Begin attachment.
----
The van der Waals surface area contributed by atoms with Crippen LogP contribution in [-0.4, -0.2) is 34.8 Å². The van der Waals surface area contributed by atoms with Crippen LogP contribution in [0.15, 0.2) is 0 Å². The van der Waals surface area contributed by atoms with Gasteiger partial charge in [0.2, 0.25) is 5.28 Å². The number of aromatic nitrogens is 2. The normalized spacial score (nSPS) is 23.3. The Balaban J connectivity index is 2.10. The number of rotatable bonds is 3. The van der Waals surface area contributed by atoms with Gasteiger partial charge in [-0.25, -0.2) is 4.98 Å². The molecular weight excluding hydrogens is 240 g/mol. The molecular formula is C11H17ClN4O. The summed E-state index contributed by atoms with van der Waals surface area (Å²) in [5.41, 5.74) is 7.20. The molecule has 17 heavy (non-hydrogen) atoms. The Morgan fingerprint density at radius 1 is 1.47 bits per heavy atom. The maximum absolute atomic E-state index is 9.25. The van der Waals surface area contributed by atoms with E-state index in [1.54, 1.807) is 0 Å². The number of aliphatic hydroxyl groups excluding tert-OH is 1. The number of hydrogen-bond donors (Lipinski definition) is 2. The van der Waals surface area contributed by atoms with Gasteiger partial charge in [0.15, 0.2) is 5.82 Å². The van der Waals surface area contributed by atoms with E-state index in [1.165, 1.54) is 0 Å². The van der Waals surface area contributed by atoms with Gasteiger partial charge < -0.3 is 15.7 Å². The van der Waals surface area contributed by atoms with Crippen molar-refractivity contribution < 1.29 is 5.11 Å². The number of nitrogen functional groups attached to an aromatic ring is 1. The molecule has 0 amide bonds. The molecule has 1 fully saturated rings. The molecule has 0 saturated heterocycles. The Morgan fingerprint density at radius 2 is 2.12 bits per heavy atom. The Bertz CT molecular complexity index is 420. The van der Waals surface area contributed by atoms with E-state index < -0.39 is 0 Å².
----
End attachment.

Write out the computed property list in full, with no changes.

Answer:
The van der Waals surface area contributed by atoms with Crippen LogP contribution in [-0.4, -0.2) is 34.8 Å². The van der Waals surface area contributed by atoms with Crippen LogP contribution in [0.15, 0.2) is 0 Å². The van der Waals surface area contributed by atoms with Gasteiger partial charge in [0.2, 0.25) is 5.28 Å². The number of aromatic nitrogens is 2. The normalized spacial score (nSPS) is 23.3. The Balaban J connectivity index is 2.10. The number of rotatable bonds is 3. The van der Waals surface area contributed by atoms with Gasteiger partial charge in [-0.25, -0.2) is 4.98 Å². The molecular weight excluding hydrogens is 240 g/mol. The molecular formula is C11H17ClN4O. The summed E-state index contributed by atoms with van der Waals surface area (Å²) in [5.41, 5.74) is 7.20. The molecule has 17 heavy (non-hydrogen) atoms. The Morgan fingerprint density at radius 1 is 1.47 bits per heavy atom. The maximum absolute atomic E-state index is 9.25. The van der Waals surface area contributed by atoms with E-state index in [1.54, 1.807) is 0 Å². The number of aliphatic hydroxyl groups excluding tert-OH is 1. The number of hydrogen-bond donors (Lipinski definition) is 2. The van der Waals surface area contributed by atoms with Gasteiger partial charge in [0.15, 0.2) is 5.82 Å². The van der Waals surface area contributed by atoms with E-state index in [1.165, 1.54) is 0 Å². The van der Waals surface area contributed by atoms with Gasteiger partial charge < -0.3 is 15.7 Å². The van der Waals surface area contributed by atoms with Crippen molar-refractivity contribution < 1.29 is 5.11 Å². The number of nitrogen functional groups attached to an aromatic ring is 1. The molecule has 0 amide bonds. The molecule has 1 fully saturated rings. The molecule has 0 saturated heterocycles. The Morgan fingerprint density at radius 2 is 2.12 bits per heavy atom. The Bertz CT molecular complexity index is 420. The van der Waals surface area contributed by atoms with E-state index < -0.39 is 0 Å².